Thrash metal titans Testament, first emerged from the bay area in the early 1980’s playing alongside acts like Exodus and the highly successful Metallica. Despite their long history in the metal scene, the guys in Testament still haven’t missed a beat, and this album stands as testimony. Their latest studio release, Dark Roots of Earth, is anything but ordinary, and it is just as heavy, if not heavier than previous releases. The guitar work only builds on an already signature sound resulting in a crisper, cleaner, and better produced record. Despite the bands age, the iconic Testament sound first debuted on The Legacy, is still present on the new album twenty-five years later. The addition of session drummer Gene Hoglan, (Devin Townsend, Death, Dethklok, Unearth, Fear Factory, Opeth, and others) adds a slightly different element to the music, but he fills his position nicely. With the exception of Hoglan, Testament is one of the few bands to retain its core lineup. Chuck Billy, Eric Peterson, Alex Scolnick, and Greg Christian have all been present on much of the band’s original work and are still present today.
The majority of the album was written by Peterson, who recorded and drew inspiration for much of the album’s structure while away from home in the United Kingdom. Lyrically the theme is dark, but it is also diverse in subject matter. The song, Native Blood, stresses indigenous pride for ethnic minorities fighting for respect in a primarily “white” world. It deals with cultural heritage and how race ties into modern life. It is also the first Testament song to be written and performed in Spanish as well as English. The title track, Dark Roots of Earth, focuses on a different concept, pertaining more to the earth element and how it relates to the body, time, and death, while True American Hate touches on how America is perceived internationally; especially in the middle east. This wide variety of subject matter is sure to keep anyone entertained who is tired of the “same old stuff” and wants to listen to an album with some substance.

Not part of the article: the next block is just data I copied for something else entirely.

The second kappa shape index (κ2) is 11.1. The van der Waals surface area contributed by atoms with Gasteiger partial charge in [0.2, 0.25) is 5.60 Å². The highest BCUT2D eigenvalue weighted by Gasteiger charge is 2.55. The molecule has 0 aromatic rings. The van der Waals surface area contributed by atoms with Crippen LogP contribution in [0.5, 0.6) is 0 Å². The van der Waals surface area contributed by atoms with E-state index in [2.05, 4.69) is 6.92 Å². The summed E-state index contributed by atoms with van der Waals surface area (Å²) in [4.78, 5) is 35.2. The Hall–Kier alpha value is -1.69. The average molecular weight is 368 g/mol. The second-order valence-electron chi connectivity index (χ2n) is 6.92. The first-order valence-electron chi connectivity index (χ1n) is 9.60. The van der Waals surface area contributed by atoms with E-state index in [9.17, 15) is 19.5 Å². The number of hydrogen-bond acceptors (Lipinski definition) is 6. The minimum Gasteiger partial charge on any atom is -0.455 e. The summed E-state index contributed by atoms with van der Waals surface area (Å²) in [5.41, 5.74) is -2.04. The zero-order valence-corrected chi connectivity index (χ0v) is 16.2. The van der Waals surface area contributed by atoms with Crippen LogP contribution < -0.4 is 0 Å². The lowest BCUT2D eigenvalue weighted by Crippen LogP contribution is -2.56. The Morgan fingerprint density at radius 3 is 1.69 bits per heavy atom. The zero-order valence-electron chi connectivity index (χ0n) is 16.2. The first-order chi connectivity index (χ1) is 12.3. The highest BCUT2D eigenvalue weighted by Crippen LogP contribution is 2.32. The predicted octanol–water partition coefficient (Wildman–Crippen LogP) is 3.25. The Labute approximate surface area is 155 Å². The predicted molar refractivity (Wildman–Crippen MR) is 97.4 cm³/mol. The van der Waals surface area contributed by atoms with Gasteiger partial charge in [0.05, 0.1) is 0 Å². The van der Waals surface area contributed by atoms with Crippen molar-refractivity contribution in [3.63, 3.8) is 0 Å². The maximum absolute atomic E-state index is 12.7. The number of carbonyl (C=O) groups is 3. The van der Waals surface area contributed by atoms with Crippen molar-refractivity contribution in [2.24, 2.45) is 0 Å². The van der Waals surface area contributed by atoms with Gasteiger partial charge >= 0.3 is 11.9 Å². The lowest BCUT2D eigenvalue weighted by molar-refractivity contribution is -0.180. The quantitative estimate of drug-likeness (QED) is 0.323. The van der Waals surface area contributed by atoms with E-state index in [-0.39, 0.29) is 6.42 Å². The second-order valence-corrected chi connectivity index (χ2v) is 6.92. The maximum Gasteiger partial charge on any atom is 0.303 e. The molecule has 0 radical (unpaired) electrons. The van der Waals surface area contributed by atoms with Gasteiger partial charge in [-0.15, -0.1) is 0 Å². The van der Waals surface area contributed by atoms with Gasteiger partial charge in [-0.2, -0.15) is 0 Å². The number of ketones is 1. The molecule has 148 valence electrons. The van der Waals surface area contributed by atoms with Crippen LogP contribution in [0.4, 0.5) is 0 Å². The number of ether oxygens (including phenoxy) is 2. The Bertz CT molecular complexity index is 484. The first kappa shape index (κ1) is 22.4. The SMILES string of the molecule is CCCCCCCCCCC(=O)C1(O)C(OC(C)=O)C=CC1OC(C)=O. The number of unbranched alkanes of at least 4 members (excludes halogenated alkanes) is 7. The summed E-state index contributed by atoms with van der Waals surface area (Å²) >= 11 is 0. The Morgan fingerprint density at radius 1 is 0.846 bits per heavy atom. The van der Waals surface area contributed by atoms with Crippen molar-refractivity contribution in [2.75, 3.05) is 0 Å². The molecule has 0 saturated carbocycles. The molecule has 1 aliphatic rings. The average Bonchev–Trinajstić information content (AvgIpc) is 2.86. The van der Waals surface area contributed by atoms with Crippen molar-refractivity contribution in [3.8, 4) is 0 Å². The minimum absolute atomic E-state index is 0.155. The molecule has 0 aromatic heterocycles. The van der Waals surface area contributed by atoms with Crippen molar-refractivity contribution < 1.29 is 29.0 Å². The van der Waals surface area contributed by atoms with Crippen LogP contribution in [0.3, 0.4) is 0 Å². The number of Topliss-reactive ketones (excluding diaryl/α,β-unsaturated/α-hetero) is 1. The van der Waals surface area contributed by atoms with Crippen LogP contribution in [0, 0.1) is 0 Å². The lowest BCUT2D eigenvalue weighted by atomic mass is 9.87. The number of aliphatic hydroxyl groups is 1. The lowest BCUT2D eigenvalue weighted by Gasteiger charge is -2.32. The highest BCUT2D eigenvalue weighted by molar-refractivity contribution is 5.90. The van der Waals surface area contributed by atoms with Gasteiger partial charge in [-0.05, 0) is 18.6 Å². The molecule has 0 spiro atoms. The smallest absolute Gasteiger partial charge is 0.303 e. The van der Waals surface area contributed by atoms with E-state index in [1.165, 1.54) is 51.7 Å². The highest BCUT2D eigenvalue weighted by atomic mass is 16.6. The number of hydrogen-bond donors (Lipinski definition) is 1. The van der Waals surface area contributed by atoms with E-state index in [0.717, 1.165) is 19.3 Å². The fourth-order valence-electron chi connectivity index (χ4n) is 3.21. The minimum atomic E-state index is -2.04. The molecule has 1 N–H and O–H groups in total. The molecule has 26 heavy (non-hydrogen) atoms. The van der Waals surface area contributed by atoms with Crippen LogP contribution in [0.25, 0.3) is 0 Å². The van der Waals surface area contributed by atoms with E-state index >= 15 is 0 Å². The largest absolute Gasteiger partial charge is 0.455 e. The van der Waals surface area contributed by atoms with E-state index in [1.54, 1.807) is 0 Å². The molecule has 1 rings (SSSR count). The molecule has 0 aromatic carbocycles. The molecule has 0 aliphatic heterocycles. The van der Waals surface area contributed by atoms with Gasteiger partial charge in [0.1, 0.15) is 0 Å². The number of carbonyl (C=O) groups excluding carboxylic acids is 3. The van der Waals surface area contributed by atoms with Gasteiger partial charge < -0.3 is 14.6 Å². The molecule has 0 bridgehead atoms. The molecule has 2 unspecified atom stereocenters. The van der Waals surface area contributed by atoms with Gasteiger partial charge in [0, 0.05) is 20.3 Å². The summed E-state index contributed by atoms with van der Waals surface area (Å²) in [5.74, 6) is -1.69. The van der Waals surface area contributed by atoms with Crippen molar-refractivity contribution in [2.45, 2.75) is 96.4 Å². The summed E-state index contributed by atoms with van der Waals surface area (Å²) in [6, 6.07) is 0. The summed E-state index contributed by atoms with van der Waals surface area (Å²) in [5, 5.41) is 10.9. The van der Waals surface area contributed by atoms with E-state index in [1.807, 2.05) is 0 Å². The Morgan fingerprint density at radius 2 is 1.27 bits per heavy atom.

The album is impressive musically, but part of this is due to its diversity with sound. It is a heavy record; the softer parts are what give the album character such as the more fluid guitar harmonies at the beginning of Throne of Thorns and Cold Embrace are reminiscent of Testament’s original sound without taking away from the album’s distinct punch.
If you’re looking for an album that will hit you in the mouth with straightforward, no-nonsense American heavy metal, look no further. It’s a tight record, and while it may not be on a best seller list, it certainly is worth the listen.